A completely pointless exercise!

Nov 4th, 2008 | By | Category: Personal Columns

Drinking a mug of tea, I rattled off the 250 words to enter the competition.

The Financial Times ‘Money’ section last Saturday carried details of a competition for “The Next Big Investment Idea”.  The column declared, “Whether it’s about identifying a demographic trend, or capitalising on future change, or coming up with a solution to long-term financial stability, we’d like to hear your idea”.

I got my idea into 245 words:

Forgiveness Bonds

The political success of the Jubilee International Debt Cancellation Campaign in the year 2000 showed the concept of debt forgiveness and a new start for people was an idea that was simple to grasp and one that gained widespread popular support.

Forgiveness Bonds would seek to address the debt situation within the domestic economy. Eliciting capital from ethical investment funds and from Sharia investors, they would buy bad debt from bank’s mortgage books and set about rehabilitating debtors through negotiating manageable repayment packages. The bonds would be secured against a property portfolio purchased at heavily discounted prices and would be supported by the substantial goodwill both of politicians, who would find the problems of negative equity alleviated, from those in receipt of “forgiveness”, and from a wider public appreciative of a source of stability in the property market.

The launch of the bonds would require substantial political backing and the returns would be unspectacular; they would, however, represent secure and steady progress in the context of very high levels of market volatility. During World War II, the government issued substantial loan stock, encouraging people to be both patriotic and to have a reasonable return on their investment. A Forgiveness Bond might be marketed in a similar way, as something both patriotic and beneficial.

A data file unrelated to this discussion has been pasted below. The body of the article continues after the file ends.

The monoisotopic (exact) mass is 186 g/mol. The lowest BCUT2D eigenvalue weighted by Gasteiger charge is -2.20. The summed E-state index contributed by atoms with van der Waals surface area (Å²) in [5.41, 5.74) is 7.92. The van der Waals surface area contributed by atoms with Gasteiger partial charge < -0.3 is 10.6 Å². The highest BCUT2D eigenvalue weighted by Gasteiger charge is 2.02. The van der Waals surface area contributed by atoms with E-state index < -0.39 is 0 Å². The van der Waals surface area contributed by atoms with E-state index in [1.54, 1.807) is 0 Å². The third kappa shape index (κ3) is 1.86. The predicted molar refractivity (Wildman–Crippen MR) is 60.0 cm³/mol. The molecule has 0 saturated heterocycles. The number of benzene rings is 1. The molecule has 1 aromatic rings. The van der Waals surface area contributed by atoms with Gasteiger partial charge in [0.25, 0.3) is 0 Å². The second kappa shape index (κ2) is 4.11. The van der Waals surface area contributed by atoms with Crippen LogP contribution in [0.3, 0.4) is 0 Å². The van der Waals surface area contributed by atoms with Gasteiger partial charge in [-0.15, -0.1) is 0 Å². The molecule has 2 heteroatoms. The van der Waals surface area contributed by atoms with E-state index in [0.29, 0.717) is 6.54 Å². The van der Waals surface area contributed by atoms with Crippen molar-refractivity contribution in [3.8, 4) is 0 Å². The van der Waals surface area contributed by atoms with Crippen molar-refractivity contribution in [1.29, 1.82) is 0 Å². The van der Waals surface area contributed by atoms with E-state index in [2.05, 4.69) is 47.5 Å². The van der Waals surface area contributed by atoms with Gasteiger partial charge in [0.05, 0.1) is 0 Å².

Is there any possibility of such a bond ever being launched? Probably not, but wouldn’t it be worth a try? It can’t be worse than negative equity and prolonged recession.

It was a pointless exercise.  Economies do not work on the basis of benevolence, they work on the basis of greed; the idea of “forgiveness” is just not compatible with market economics.

It was a completely pointless exercise because, having sent the entry by email, I read the small print rules which include: “The entrant must be a UK resident”.

I should stick to matters proper to clerical life, like the damp penetration in the south wall of the nave and remembering to order the Advent candles in good time.

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  1. Aww shame about the residency thing but what a great idea and if it was included in a truly diversified portfolio or an index fund, the return might be better than you think!

  2. Or read the small print!!!!! But like all us men we always open the box throw away the instructions and then try to put it all together!!! It’s more fun.

  3. Would the banks sell? Isn’t part of the problem with the banks now their poor capital ratio? I admit I don’t know what that phrase means, but it sounds like the ratio of what they owe to what they own. They own that mortgage debt. If they sold it off cheap, wouldn’t they be in an even worse situation? So they have to hang on to it until they’ve paid their own debts down.
    On second thoughts, maybe capital ration means something like the ratio of what they have lent out to the amount they hold in their vaults?
    I give up.

  4. Ken,

    I agree, banks would not sell profitable debt. What I had thought was there might be some means of redeeming the so-called “toxic debt”, (which, in many cases has already been written down). The banks would be grateful as it would redeem debts they thought lost and it would assist their recapitalisation.

  5. Maybe someone read it and stopped to think, if so it wasn’t a total waste of time or effort

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